The Court held that the word "necessary" in the Necessary and Proper Clause does not refer therefore to the only way of doing something but applies to various procedures for implementing all constitutionally-established powers: "Let the end be legitimate, let it be within the scope of the constitution, and all means which are appropriate, which are plainly adapted to that end, which are not prohibited, but consist with the letter and spirit of the constitution, are constitutional."

That principle had been established many years earlier by Alexander Hamilton:[7]

[A] criterion of what is constitutional, and of what is not so... is the end, to which the measure relates as a mean. If the end be clearly comprehended within any of the specified powers, and if the measure have an obvious relation to that end, and is not forbidden by any particular provision of the Constitution, it may safely be deemed to come within the compass of the national authority. There is also this further criterion which may materially assist the decision: Does the proposed measure abridge a pre-existing right of any State, or of any individual? If it does not, there is a strong presumption in favour of its constitutionality....

Chief Marshall also determined that Maryland could not tax the bank without violating the constitution since, as Marshall commented, "the power to tax involves the power to destroy". The Court thus struck down the tax as an unconstitutional attempt by a state to interfere with a federal institution, in violation of the Supremacy Clause.[8]

The opinion stated that Congress has implied powers, which must be related to the text of the Constitution but do not need to be enumerated within the text.


The case was a seminal moment in federalism: the formation of a balance between federal powers and state powers. Marshall also explained in the case that the Necessary and Proper Clause does not require all federal laws to be necessary and proper and that federal laws that are enacted directly pursuant to one of the express, enumerated powers granted by the Constitution does not need to comply with the Necessary and Proper Clause, which "purport[s] to enlarge, not to diminish the powers vested in the government. It purports to be an additional power, not a restriction on those already granted."


Though Marshall rejected the Tenth Amendment's provision of states rights arguing that it did not include the word "expressly," unlike the Articles of Confederation, which the Constitution replaced,[9] controversy over the authority of the amendment being violated by the decision has existed. Compact theory also argues that the federal government is a creation of the states and that the states maintain superiority. Unlike Marshall, his successor, Roger B. Taney, established dual federalism by which separate-but-equal branches of government are believed to be a better option.[10]

Later historyEdit

McCulloch v. Maryland was cited in the first substantial constitutional case presented before the High Court of Australia in D'Emden v Pedder (1904), which dealt with similar issues in the Australian Federation. While recognizing American law as not binding on them, the Australian Court nevertheless determined that the McCulloch decision provided the best guideline for the relationship between the Commonwealth federal government, and the Australian States, owing in large part to strong similarities between the American and Australian constitutions.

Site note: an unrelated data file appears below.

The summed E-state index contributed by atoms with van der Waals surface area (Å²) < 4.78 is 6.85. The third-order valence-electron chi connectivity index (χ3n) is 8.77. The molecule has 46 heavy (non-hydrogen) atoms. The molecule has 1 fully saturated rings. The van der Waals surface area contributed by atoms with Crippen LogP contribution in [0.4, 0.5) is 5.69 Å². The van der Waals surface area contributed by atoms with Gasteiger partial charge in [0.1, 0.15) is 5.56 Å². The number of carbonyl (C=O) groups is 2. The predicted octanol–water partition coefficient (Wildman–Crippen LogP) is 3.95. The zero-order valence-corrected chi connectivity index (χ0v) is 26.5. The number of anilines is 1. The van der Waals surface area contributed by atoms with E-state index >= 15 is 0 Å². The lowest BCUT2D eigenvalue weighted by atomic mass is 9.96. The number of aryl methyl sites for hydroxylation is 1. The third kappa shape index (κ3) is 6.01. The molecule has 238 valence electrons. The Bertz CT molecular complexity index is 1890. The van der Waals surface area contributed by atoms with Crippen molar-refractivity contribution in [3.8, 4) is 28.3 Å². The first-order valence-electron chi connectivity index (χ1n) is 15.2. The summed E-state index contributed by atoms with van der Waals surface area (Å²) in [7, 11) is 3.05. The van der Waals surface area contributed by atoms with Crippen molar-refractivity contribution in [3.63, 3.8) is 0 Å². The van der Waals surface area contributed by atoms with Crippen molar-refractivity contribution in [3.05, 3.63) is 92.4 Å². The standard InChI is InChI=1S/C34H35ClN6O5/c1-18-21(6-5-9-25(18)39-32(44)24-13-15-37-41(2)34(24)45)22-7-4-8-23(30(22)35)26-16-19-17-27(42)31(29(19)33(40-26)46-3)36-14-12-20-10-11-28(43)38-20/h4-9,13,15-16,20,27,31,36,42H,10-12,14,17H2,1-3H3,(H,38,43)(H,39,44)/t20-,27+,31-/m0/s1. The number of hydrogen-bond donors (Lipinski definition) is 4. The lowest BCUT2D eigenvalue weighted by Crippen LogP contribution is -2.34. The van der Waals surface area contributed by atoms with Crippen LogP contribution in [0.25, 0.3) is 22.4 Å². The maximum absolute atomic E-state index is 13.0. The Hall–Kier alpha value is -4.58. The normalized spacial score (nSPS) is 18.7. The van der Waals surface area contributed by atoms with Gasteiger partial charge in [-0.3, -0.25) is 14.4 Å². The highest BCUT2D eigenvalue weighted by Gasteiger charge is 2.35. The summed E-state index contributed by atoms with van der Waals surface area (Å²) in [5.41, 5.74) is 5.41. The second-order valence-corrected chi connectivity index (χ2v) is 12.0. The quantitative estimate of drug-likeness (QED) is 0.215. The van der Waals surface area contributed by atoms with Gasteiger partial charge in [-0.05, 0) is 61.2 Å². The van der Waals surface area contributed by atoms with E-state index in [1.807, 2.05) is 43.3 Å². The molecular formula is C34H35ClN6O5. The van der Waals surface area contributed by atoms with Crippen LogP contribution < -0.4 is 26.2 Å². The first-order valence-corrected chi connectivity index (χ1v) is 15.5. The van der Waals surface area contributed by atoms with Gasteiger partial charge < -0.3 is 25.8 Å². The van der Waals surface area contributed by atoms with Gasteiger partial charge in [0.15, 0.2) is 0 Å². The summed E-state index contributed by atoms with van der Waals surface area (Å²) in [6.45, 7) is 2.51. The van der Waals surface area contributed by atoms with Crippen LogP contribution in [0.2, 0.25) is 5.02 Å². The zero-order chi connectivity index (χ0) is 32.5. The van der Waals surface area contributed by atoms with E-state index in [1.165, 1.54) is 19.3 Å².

See alsoEdit


  1. ^ a b Nowak & Rotunda (2010), p. 141.
  2. ^ a b c Nowak & Rotunda (2010), § 3.2, p. 142.
  3. ^ a b c d e Chemerinsky, Erwin (2006). Constitutional Law Principles and Policies (3rd ed.). New York: Aspen Publishers. ISBN 978-0-7355-5787-1.
  4. ^ 17 U.S. at 401.
  5. ^ 17 U.S. at 402.
  6. ^ 17 U.S. at 408.
  7. ^ Kurland, Philip B.; Lerner, Ralph, eds. (1987). "Article 1, Section 8, Clause 18". The Founders' Constitution. ISBN 978-0-226-46387-2. Retrieved October 20, 2011.
  8. ^ Schwartz, Bernard (1978). "National League of Cities v. Usery--The Commerce Power and State Sovereignty". 46 Fordham Law Review. 46: 1115.
  9. ^ "Bill of Rights Institute: Landmark Supreme Court Cases – McCulloch v. Maryland (1819)". Bill of Rights Institute.
  10. ^ Justin D. Lowry (February 24, 2009). "10th Amendment: History and Purpose". Tenth Amendment Center.
  • Nowak, John E.; Rotunda, Ronald (2010). Constitutional Law (8th ed.). St. Paul: Thomson West. ISBN 978-0-314-19599-9.

Further readingEdit

  • Ellis, Richard (2007). Aggressive Nationalism: McCulloch v. Maryland and the Foundation of Federal Authority in the Young Republic. New York: Oxford University Press. DOI:10.1093/acprof:oso/9780195323566.001.0001 online
  • Killenbeck, Mark (2006). McCulloch V. Maryland: Securing a Nation. University Press of Kansas.
  • McAward, Jennifer Mason (November 2012). "McCulloch and the Thirteenth Amendment". Columbia Law Review. Columbia Law School. 112 (7): 1769–1809. JSTOR 41708164. Archived from the original on 2015-11-17. Pdf.
  • Ellis, Jean Edward (1996). John Marshall: Definer Of A Nation. New York: Henry Holt & Company.
  • Ellis, Jean Edward (1989). The Constitution American Foreign Policy. St. Paul, MN: West Publishing Company.
  • O'Connor, Karen; Sabato, Larry J. (2006). American Government: Continuity and Change. New York: Pearson.
  • Tushnet, Mark (2008). I dissent: Great Opposing Opinions in Landmark Supreme Court Cases. Boston: Beacon Press. pp. 17&ndash, 30. ISBN 9780807000366.

External linksEdit